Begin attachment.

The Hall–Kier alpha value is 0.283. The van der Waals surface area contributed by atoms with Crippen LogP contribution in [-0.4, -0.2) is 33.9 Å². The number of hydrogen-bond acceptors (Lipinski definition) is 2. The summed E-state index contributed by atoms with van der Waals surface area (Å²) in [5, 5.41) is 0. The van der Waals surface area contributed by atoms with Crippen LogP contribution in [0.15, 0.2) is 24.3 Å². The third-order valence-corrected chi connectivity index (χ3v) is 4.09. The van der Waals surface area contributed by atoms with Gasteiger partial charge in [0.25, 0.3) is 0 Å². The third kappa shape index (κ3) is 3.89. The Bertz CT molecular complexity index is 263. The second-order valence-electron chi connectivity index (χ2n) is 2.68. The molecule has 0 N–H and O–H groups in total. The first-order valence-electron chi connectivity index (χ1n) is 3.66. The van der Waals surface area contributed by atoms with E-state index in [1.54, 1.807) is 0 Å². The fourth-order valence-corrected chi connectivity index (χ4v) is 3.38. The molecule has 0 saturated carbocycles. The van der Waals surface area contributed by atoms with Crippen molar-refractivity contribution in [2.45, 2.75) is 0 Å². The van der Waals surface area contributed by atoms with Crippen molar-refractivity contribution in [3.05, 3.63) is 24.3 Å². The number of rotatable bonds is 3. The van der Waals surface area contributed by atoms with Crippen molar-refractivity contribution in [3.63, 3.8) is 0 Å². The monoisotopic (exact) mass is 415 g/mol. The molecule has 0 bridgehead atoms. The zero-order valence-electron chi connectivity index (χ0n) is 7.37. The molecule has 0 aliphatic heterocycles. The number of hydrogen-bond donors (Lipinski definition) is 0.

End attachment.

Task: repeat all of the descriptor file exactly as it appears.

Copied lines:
The Hall–Kier alpha value is 0.283. The van der Waals surface area contributed by atoms with Crippen LogP contribution in [-0.4, -0.2) is 33.9 Å². The number of hydrogen-bond acceptors (Lipinski definition) is 2. The summed E-state index contributed by atoms with van der Waals surface area (Å²) in [5, 5.41) is 0. The van der Waals surface area contributed by atoms with Crippen LogP contribution in [0.15, 0.2) is 24.3 Å². The third-order valence-corrected chi connectivity index (χ3v) is 4.09. The van der Waals surface area contributed by atoms with Gasteiger partial charge in [0.25, 0.3) is 0 Å². The third kappa shape index (κ3) is 3.89. The Bertz CT molecular complexity index is 263. The second-order valence-electron chi connectivity index (χ2n) is 2.68. The molecule has 0 N–H and O–H groups in total. The first-order valence-electron chi connectivity index (χ1n) is 3.66. The van der Waals surface area contributed by atoms with E-state index in [1.54, 1.807) is 0 Å². The fourth-order valence-corrected chi connectivity index (χ4v) is 3.38. The molecule has 0 saturated carbocycles. The van der Waals surface area contributed by atoms with Crippen molar-refractivity contribution in [2.45, 2.75) is 0 Å². The van der Waals surface area contributed by atoms with Crippen molar-refractivity contribution in [3.05, 3.63) is 24.3 Å². The number of rotatable bonds is 3. The van der Waals surface area contributed by atoms with Crippen molar-refractivity contribution in [3.63, 3.8) is 0 Å². The monoisotopic (exact) mass is 415 g/mol. The molecule has 0 bridgehead atoms. The zero-order valence-electron chi connectivity index (χ0n) is 7.37. The molecule has 0 aliphatic heterocycles. The number of hydrogen-bond donors (Lipinski definition) is 0.